Backdropped against a colourful part of Earth, this full view of the International Space Station (ISS) was photographed by a STS-114 crewmember onboard the Space Shuttle Discovery following the undocking of the two spacecraft. Discovery pulled away from the complex at 2:24 a.m. (CDT) on 6 August 2005. Background area includes upper part of the Caspian Sea. The dark area on the lower right (near the Soyuz) is the Volga Delta.
The Space Shuttle Discovery, docked to the Destiny laboratory of International Space Station (ISS), is featured in this image photographed by astronaut Stephen K. Robinson (out of frame), STS-114 mission specialist, during that day’s spacewalk. Astronaut Soichi Noguchi, mission specialist representing Japan Aerospace Exploration Agency (JAXA), is partially visible between Discovery’s payload bay and Destiny. The blackness of space and Earth’s horizon formed the backdrop for the image.
Astronauts Steven G. MacLean representing the Canadian Space Agency, and Daniel C. Burbank, both STS-115 mission specialists, participate in the second of three scheduled spacewalks for the Space Shuttle Atlantis and International Space Station crew members as construction resumes on the orbital outpost. The two STS-115 mission specialists are translating along the side of one of the station's trusses.
November 2007: Backdropped by a blue and white Earth, Space Shuttle Discovery is featured in this image photographed by an Expedition 16 crewmember after the shuttle undocked from the International Space Station. Earlier the STS-120 and Expedition 16 crews concluded 11 days of cooperative work onboard the shuttle and station. Undocking of the two spacecraft occurred at 4:32 a.m. (CST) on Nov. 5, 2007. A Russian spacecraft docked to the station is visible at top.
Backdropped by the blackness of space and Earth's horizon, the International Space Station (ISS) is seen from Space Shuttle Discovery as the two spacecraft begin their relative separation. Earlier the STS-120 and Expedition 16 crews concluded 11 days of cooperative work onboard the shuttle and station. Undocking of the two spacecraft occurred at 4:32 a.m. (CST) on 5 November 2007.
Backdropped by the blackness of space and Earth's horizon, the International Space Station moves away from the Space Shuttle Atlantis. Earlier the STS-117 and Expedition 15 crews concluded about eight days of cooperative work onboard the shuttle and station. Undocking of the two spacecraft occurred at 9:42 a.m. (CDT) on 19 June 2007. Astronaut Lee Archambault, STS-117 pilot, was at the controls for the departure and fly-around, which gave Atlantis' crew a look at the station's new expanded configuration.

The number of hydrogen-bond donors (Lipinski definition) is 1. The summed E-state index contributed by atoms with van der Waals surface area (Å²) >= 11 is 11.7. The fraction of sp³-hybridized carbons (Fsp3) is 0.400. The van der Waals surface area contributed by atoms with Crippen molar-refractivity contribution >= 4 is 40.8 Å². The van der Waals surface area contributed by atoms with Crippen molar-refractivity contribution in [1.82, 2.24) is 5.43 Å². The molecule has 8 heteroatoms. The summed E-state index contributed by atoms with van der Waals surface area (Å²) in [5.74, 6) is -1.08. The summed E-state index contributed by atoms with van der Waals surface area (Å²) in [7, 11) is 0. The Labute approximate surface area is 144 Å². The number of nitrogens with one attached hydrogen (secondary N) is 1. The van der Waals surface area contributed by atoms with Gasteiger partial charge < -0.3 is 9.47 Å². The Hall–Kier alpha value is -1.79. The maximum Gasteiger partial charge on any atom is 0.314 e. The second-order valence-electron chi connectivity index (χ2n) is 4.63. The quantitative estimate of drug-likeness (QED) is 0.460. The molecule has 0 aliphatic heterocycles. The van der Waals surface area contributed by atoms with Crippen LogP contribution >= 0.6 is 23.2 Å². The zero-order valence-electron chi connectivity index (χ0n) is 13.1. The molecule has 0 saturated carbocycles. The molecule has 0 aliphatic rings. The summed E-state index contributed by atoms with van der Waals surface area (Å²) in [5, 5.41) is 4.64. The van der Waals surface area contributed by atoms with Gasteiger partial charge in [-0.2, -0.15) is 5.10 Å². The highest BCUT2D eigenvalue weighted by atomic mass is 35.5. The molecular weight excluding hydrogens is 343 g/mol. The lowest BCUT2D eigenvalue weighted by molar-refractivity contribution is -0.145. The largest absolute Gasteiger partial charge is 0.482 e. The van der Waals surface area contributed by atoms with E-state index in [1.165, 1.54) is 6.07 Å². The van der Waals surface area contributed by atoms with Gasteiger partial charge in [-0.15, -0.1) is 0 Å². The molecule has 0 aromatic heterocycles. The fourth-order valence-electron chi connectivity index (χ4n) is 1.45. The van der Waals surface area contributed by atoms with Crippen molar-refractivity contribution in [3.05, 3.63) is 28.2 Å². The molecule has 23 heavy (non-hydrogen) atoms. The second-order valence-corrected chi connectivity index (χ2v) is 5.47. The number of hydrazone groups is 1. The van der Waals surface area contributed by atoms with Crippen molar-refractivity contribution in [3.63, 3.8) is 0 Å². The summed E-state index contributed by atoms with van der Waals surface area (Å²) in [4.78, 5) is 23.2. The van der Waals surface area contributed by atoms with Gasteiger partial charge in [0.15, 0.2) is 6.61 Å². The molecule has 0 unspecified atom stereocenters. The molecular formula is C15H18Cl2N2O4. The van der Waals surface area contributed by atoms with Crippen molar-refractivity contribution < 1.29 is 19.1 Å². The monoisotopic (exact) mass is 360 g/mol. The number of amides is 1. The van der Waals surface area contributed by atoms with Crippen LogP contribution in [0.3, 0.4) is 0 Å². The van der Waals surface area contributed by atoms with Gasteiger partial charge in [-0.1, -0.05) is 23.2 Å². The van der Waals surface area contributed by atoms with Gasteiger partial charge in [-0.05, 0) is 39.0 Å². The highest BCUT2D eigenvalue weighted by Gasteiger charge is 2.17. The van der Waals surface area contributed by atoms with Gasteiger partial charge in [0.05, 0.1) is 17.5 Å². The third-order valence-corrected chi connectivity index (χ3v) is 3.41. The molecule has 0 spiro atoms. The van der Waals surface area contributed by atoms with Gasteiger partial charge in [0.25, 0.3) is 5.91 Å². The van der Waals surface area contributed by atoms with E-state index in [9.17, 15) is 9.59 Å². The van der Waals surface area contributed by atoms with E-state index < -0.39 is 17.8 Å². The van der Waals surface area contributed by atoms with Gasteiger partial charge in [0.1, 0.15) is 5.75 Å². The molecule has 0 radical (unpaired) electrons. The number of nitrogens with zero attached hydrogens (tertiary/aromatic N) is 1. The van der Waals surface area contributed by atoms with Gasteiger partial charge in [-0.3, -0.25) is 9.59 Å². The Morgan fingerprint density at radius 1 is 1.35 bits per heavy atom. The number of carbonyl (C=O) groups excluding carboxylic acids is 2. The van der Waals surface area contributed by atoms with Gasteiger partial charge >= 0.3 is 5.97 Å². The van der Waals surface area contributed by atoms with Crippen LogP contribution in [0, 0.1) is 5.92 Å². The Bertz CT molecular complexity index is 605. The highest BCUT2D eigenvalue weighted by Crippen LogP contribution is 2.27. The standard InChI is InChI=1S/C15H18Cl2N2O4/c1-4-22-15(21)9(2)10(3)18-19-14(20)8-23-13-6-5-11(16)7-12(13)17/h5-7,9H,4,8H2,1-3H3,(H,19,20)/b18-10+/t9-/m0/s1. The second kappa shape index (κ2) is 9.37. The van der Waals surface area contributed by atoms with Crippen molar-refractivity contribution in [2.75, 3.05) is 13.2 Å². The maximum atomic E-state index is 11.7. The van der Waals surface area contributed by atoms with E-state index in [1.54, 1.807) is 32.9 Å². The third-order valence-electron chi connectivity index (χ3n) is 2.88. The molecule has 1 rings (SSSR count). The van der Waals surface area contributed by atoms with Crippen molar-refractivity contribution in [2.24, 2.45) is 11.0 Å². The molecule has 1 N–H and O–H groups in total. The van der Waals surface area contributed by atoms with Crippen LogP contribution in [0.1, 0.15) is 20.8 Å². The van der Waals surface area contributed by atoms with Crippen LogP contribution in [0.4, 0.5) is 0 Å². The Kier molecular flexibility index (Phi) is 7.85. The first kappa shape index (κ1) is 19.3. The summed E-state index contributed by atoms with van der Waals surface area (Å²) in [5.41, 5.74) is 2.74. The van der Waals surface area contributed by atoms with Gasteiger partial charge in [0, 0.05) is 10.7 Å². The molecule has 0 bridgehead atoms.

Computer-generated artist's rendering of the Space Shuttle Discovery docked to the International Space Station. This angle shows an intermediate position of the shuttle robotic system during a test of the 50-foot robotic arm boom extension, usually used for remote shuttle Thermal Protection System (TPS) inspections, as a potential work platform for hard-to-reach repair sites on the bottom of the orbiter for Detailed Test Objective (DTO) 849.
Computer-generated scene showing a low-angle medium close view (port-aft) of the International Space Station, after assembly work is completed.
Computer-generated artist’s rendering of the International Space Station (ISS). The light part shows the position of Columbus.
The International Space Station (ISS) is the largest technology project of all time: an outpost of humanity in space. At the same time, it is a flying laboratory with outstanding possibilities for scientific and industrial research.
On 7 February 2008, the European Columbus laboratory was launched and became an integral part of the International Space Station. With a projected lifetime of ten years, it will write history as the first European space laboratory dedicated to long-term research under space conditions.
A special website presenting all the German astronauts that have flown in space, and the latest German astronaut candidate – Alexander Gerst. In 1978, Sigmund Jähn, a citizen of the German Democratic Republic, became the first German to travel to space. In addition to Jähn, this astronaut special contains brief biographies of Ulf Merbold, Reinhard Furrer, Ernst Messerschmid, Ulrich Walter, Klaus-Dietrich Flade, Reinhold Ewald, Gerhard Thiele and Thomas Reiter. And finally, Hans Schlegel, the German astronaut to fly most recently; he flew on STS-122, the mission during which Columbus was attached to the International Space Station, in 2008.
The International Space Station (ISS) is the largest technology project of all time. The European Columbus module is the newest section of the Space Station. Even with Columbus attached, the ISS is still not finished. Follow its development and see our interactive animation of the construction of the ISS.